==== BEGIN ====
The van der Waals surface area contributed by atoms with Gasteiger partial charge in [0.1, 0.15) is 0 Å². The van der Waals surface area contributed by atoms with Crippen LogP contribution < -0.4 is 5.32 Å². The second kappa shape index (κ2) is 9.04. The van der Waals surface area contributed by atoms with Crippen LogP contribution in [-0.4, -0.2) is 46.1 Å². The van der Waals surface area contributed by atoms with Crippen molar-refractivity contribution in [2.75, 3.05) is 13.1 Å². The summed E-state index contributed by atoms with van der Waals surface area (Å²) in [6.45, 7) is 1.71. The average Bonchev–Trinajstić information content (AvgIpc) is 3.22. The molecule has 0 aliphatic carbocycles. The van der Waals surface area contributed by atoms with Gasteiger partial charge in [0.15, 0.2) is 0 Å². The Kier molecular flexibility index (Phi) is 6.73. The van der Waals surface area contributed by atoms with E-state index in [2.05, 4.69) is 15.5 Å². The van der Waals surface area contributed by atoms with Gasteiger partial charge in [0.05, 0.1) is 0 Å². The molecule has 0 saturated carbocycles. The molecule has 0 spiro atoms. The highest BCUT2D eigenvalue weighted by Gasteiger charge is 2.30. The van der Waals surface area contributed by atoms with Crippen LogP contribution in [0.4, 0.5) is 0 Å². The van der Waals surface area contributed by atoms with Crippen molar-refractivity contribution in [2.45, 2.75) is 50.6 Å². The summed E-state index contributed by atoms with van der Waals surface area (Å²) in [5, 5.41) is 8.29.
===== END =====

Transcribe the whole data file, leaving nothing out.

The van der Waals surface area contributed by atoms with Gasteiger partial charge in [0.1, 0.15) is 0 Å². The van der Waals surface area contributed by atoms with Crippen LogP contribution < -0.4 is 5.32 Å². The second kappa shape index (κ2) is 9.04. The van der Waals surface area contributed by atoms with Crippen LogP contribution in [-0.4, -0.2) is 46.1 Å². The van der Waals surface area contributed by atoms with Crippen molar-refractivity contribution in [2.75, 3.05) is 13.1 Å². The summed E-state index contributed by atoms with van der Waals surface area (Å²) in [6.45, 7) is 1.71. The average Bonchev–Trinajstić information content (AvgIpc) is 3.22. The molecule has 0 aliphatic carbocycles. The van der Waals surface area contributed by atoms with Gasteiger partial charge in [0.15, 0.2) is 0 Å². The Kier molecular flexibility index (Phi) is 6.73. The van der Waals surface area contributed by atoms with E-state index in [2.05, 4.69) is 15.5 Å². The van der Waals surface area contributed by atoms with Gasteiger partial charge in [0.05, 0.1) is 0 Å². The molecule has 0 saturated carbocycles. The molecule has 0 spiro atoms. The highest BCUT2D eigenvalue weighted by Gasteiger charge is 2.30. The van der Waals surface area contributed by atoms with Crippen LogP contribution in [0.4, 0.5) is 0 Å². The van der Waals surface area contributed by atoms with Crippen molar-refractivity contribution in [2.45, 2.75) is 50.6 Å². The summed E-state index contributed by atoms with van der Waals surface area (Å²) in [5, 5.41) is 8.29.